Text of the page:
This Article is From Nov 21, 2014

UN Pleads for Release of Abducted Staff in South Sudan

UN Pleads for Release of Abducted Staff in South Sudan

South Sudan has been locked in a civil war since December (Reuters)

Juba: The United Nations demanded on Thursday the release of a staff member abducted last month in war-torn South Sudan, warning it jeopardized aid efforts, with colleagues fearing for their own lives.

The UN World Food Programme, which feeds hundreds of thousands of civilians struggling from almost a year of civil war, said it was "gravely worried" about their colleague Mark Diang, last seen being marched away by gunmen on October 16 from an airport check-in queue.

"We will not rest until he's been found," WFP country chief Joyce Luma said in a statement, but added they had had "no word of his whereabouts or well-being."

Diang, a South Sudanese national, was taken by a gang of gunmen wearing plain clothes from the airport in the northeastern town of Malakal, one of the hardest fought over areas since the conflict erupted last December.

Tens of thousands of people have been killed in a war marked by widespread atrocities including massacres and gang rapes.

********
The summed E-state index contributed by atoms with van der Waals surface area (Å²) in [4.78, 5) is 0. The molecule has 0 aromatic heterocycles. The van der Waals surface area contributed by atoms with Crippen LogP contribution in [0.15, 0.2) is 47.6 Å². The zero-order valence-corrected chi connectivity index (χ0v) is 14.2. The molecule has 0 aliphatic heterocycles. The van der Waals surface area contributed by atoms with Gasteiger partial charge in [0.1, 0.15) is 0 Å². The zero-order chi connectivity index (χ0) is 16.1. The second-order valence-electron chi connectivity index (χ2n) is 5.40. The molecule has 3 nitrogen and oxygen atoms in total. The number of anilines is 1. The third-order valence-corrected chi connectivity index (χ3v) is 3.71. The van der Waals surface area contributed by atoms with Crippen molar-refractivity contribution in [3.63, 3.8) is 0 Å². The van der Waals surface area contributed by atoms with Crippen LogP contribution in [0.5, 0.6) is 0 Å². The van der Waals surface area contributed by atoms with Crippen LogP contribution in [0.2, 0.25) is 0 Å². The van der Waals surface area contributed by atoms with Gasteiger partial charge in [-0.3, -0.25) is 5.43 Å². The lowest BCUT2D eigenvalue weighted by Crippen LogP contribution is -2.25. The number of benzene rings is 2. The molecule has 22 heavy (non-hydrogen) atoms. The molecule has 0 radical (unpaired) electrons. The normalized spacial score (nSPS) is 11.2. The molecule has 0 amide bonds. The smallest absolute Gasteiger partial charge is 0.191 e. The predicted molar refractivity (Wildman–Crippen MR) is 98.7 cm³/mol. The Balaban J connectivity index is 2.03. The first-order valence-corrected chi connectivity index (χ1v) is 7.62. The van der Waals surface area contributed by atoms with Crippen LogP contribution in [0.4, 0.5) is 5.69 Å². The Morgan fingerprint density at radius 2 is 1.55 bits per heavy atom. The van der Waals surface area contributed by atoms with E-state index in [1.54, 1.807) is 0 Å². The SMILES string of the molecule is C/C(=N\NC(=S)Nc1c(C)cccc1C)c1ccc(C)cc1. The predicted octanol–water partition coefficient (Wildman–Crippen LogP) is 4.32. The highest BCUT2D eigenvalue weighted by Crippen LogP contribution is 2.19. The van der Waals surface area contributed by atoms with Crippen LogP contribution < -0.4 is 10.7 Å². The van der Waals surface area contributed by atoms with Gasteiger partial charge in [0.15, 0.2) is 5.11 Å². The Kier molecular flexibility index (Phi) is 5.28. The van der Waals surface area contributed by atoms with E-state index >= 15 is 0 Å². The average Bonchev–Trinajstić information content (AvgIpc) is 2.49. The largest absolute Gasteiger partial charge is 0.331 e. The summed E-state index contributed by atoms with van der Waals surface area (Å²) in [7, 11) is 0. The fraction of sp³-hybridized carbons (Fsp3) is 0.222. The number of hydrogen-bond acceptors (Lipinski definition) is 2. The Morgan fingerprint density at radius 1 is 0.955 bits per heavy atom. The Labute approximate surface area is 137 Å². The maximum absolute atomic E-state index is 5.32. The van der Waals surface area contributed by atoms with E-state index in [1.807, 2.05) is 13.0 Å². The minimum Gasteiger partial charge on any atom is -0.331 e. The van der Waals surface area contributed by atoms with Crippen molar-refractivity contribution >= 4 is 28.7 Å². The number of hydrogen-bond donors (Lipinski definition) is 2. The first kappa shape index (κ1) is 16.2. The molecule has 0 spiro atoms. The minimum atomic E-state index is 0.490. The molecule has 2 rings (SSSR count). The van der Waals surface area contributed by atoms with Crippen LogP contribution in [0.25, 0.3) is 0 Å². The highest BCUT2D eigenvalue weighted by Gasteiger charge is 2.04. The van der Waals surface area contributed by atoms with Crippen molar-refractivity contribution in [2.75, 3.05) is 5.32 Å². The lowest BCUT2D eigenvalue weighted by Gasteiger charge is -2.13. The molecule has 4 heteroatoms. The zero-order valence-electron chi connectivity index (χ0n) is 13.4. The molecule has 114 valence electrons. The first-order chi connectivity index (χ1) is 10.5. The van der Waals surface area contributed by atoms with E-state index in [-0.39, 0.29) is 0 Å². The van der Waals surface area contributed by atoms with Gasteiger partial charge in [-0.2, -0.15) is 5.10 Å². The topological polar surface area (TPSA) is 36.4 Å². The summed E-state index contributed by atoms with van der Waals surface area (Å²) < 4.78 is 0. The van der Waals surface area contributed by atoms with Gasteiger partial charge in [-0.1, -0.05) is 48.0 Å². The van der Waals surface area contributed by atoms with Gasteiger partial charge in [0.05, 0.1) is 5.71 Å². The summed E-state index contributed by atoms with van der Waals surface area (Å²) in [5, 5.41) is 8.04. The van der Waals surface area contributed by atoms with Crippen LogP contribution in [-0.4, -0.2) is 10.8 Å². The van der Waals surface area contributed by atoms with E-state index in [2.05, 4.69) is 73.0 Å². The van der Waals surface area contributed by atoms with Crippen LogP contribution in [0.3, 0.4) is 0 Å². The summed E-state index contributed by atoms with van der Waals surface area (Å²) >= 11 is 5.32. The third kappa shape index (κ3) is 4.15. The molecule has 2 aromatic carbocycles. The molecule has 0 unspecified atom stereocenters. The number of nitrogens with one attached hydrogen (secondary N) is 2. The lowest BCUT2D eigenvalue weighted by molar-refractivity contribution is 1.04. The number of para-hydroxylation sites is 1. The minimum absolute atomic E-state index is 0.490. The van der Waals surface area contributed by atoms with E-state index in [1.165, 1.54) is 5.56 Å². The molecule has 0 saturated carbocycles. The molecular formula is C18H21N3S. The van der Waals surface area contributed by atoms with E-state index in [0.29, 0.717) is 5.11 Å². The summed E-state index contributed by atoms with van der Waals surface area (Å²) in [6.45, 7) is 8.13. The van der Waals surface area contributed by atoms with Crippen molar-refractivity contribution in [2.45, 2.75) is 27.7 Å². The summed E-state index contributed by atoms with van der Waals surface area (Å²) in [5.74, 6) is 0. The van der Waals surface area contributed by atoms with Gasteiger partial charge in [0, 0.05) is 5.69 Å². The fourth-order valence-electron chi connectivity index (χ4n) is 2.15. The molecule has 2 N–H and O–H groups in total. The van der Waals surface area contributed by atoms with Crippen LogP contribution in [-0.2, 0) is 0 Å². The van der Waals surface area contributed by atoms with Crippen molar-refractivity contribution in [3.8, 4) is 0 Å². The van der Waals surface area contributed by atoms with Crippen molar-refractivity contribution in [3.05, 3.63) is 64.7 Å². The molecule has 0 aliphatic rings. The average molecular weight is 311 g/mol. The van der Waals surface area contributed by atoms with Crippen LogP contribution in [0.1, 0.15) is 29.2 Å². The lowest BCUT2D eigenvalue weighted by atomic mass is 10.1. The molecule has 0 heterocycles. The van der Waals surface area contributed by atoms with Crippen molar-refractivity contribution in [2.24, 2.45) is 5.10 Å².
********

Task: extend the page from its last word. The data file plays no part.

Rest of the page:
Another UN worker, a contractor for the peacekeeping mission UNMISS, disappeared in similar circumstances in Malakal days earlier. There has been no information on his situation.

"Mark's disappearance -- and the lack of information about what has happened to him --is having a chilling effect on our colleagues here in South Sudan, many of whom now fear for their own lives," Luma added.

"To bring urgently needed food assistance to hungry people affected by conflict, our staff are working in difficult and dangerous conditions, but we cannot also ask them to risk their lives to do so."

Aid workers have been targeted multiple times in the nearly one-year-long war, including gunmen shooting down a UN helicopter. In August, gunmen murdered at least six South Sudanese staff members of international aid agencies.

International charities last month warned they are facing increased harassment, surveillance and threats of expulsion from the government.

South Sudan, which secured independence in 2011 and is the world's youngest nation, has been locked in civil war since December, when President Salva Kiir accused his sacked deputy of attempting a coup.